One has yet to hear the captain or manager of a sports team declare that their side is the finished article, but Root’s use of the well-worn cliche was apposite.
Although England deserve much credit for winning the series, completing a 3-0 whitewash yesterday that few had expected, they are, quite clearly, a work in progress.
Stiffer challenges lie in store (not least when Australia visit next summer), and it is premature to get too carried away by victory over a Sri Lanka side now shorn of star names such as Mahela Jayawardene and Kumar Sangakkara.
Another well-worn cliche, however, is that you can only beat the opposition in front of you, and the fact is that England did so by 211 runs in Galle, by 57 runs in Kandy and, after a tremor or two yesterday, by 42 runs in Colombo.
It was only their third successful overseas whitewash, and there are not too many Test victories away from home these days, let alone series whitewashes administered by a touring team.
England got the better of a still decent Sri Lanka side in extremely hot and sapping conditions, a tribute to their skill and fitness levels.
They are moving in the right direction, and it was another step forward after victory at home to India last summer.
As Root said after yesterday’s game, with Sri Lanka dismissed for 284 in pursuit of 327 following a plucky last-wicket partnership of 58 between captain Suranga Lakmal and Malinda Pushpakumara, England’s whitewash was a true team effort.
That will please the Yorkshireman more than anything, that everyone contributed at some point or other.
The principal contributor, in terms of the fact that he was named man-of-the-series, was a player not even in the original squad.
Ben Foakes seized his chance after Jonny Bairstow missed the first Test with an ankle injury, to the extent that England will head to the Caribbean in the New Year with Foakes now considered their No 1 wicketkeeper and Bairstow as a specialist No 3 batsman.
Whether that works out long-term remains to be seen.
Foakes will have to keep producing with the bat to justify keeping the gloves off the Yorkshireman, who is not going to give them up without a fight and who will be challenged in different ways at No 3 in English conditions against the Dukes ball.
But if the mark of a good side, of a good squad, is that players are disappointed and even left out, then that bodes well for the strength in depth.
The importance of competition for places, yet another well-worn cliche, can only drive England’s ambition to usurp India as the world’s No 1 Test team.
How close are England to achieving that aim?
Perhaps a little way off just at the moment, but there are more reasons for optimism than the other way round.
England have now proved that they can win in Asia on turning surfaces, something that will stand them in good stead for when they next visit India, and there is the sense of a side evolving under Root’s leadership.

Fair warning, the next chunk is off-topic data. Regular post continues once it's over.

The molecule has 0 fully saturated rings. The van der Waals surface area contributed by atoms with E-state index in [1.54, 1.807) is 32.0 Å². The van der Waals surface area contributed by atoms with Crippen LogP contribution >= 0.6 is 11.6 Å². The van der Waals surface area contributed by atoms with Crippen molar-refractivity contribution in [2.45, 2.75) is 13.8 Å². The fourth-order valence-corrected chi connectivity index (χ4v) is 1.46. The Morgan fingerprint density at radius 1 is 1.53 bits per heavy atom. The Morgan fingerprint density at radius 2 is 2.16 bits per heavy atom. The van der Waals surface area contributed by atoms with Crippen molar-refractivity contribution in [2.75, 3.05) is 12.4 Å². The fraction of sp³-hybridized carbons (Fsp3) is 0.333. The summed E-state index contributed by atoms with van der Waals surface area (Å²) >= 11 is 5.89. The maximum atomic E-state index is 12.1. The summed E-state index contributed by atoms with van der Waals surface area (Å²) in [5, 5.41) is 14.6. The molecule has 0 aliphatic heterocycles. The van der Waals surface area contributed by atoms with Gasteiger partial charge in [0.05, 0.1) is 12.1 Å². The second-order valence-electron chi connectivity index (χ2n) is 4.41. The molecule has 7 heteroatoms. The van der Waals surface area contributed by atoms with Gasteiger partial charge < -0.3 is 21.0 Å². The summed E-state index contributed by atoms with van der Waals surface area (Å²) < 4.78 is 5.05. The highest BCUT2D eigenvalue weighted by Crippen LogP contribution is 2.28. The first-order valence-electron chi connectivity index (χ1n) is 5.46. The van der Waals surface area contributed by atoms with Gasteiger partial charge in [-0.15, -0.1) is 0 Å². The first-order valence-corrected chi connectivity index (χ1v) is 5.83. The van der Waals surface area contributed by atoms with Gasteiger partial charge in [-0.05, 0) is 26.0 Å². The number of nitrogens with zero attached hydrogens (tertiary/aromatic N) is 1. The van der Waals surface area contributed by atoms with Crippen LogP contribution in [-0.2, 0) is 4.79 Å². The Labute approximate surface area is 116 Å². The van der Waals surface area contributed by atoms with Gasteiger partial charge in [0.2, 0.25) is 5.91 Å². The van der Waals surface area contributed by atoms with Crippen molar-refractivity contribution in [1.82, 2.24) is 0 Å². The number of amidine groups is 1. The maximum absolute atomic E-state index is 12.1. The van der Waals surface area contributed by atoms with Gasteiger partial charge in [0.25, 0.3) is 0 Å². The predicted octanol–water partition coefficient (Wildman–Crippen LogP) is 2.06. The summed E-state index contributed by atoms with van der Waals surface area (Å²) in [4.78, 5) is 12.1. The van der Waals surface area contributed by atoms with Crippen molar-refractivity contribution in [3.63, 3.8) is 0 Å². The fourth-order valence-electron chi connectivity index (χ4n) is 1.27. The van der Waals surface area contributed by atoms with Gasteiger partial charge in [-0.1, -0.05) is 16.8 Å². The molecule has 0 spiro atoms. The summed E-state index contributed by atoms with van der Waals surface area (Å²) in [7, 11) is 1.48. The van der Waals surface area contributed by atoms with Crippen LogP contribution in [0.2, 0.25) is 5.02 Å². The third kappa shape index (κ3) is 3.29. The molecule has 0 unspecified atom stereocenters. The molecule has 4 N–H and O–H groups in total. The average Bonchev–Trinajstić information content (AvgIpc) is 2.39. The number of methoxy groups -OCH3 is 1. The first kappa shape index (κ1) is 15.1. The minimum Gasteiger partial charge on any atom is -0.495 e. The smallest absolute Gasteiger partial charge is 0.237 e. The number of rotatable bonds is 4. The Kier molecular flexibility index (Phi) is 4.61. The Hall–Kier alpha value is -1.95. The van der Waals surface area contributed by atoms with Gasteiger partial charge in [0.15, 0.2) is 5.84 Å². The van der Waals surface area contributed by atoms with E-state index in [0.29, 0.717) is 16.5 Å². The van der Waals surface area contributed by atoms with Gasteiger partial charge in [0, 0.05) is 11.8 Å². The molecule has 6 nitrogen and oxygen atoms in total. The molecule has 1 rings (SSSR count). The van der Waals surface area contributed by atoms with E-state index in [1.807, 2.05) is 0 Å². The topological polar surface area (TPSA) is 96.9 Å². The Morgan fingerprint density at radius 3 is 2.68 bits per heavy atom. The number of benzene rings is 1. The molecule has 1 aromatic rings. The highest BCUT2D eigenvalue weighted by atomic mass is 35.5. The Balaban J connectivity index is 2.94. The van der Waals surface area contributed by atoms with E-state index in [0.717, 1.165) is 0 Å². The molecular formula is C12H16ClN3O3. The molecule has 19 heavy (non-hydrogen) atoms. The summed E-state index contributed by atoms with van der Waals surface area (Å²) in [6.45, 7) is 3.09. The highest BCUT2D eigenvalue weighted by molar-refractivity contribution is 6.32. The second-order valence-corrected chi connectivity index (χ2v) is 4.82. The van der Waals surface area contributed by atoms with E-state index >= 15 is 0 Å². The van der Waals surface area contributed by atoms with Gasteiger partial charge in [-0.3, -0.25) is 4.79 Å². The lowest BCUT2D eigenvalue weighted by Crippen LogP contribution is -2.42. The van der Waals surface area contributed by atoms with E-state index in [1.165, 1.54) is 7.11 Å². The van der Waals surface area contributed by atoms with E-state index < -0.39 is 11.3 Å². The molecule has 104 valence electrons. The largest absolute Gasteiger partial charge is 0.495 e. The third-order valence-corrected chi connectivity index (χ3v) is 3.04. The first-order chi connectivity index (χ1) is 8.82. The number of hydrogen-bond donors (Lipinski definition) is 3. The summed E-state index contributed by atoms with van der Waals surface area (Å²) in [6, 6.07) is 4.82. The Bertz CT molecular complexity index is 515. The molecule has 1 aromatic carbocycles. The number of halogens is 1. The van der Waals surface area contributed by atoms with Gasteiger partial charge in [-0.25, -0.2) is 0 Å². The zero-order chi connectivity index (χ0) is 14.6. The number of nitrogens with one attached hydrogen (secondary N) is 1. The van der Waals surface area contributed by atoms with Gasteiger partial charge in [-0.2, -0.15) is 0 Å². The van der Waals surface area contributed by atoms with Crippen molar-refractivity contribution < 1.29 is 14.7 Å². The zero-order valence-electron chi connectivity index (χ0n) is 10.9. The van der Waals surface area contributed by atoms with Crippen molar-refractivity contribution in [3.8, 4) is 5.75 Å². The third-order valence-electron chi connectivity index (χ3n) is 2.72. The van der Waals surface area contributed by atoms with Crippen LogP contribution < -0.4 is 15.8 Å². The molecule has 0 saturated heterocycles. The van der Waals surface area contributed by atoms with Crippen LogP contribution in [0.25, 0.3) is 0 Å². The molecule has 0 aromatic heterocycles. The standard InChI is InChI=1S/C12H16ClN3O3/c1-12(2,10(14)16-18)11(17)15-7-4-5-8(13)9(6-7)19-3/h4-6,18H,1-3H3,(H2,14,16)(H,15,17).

It would have been instructive, certainly, had Root lost one of the three tosses in this series, so that we could have seen his side bat last in the spinning conditions.
But with Alastair Cook now retired and James Anderson and Stuart Broad in the twilight of their careers, it is starting to look more like Root’s team and one playing increasingly in his image – namely, in a bold, aggressive, adventurous way.
England’s willingness to attack Sri Lanka’s spinners, instead of simply allowing themselves to be bowled at, was an important factor in the series win. England’s spinners also impressed, with Moeen Ali, Jack Leach and Adil Rashid sharing 48 wickets between them in a rubber in which 100 of the 116 wickets fell to spin, a new record for a three-match series.
Leach it was who stood out yesterday, capturing three wickets – and four in total – to cap a splendid tour on a personal level. The Somerset man also produced a vital direct hit running in from deep square-leg to break a threatening sixth-wicket stand of 102 between Kusal Mendis and Roshen Silva, sending Mendis on his way in a mix-up that rather summed up the home team’s proclivity for unforced errors.
After that, the outcome felt inevitable, and England have now won eight of their last nine Tests – their best sequence since 2004 when Michael Vaughan’s side won 11 out of 12.
Yes, there are still question marks over opening batsmen Keaton Jennings and Rory Burns, for example, with England unable to choose Jennings as a specialist short-leg, a position in which he performed as well as any man can ever have done.
But both played important innings along the way, ensuring that they will get the chance to continue their development in the Caribbean, while the progress of Jos Buttler and Sam Curran continues apace.
Root’s men, in general, look like a team on the up and can proceed with confidence into 2019.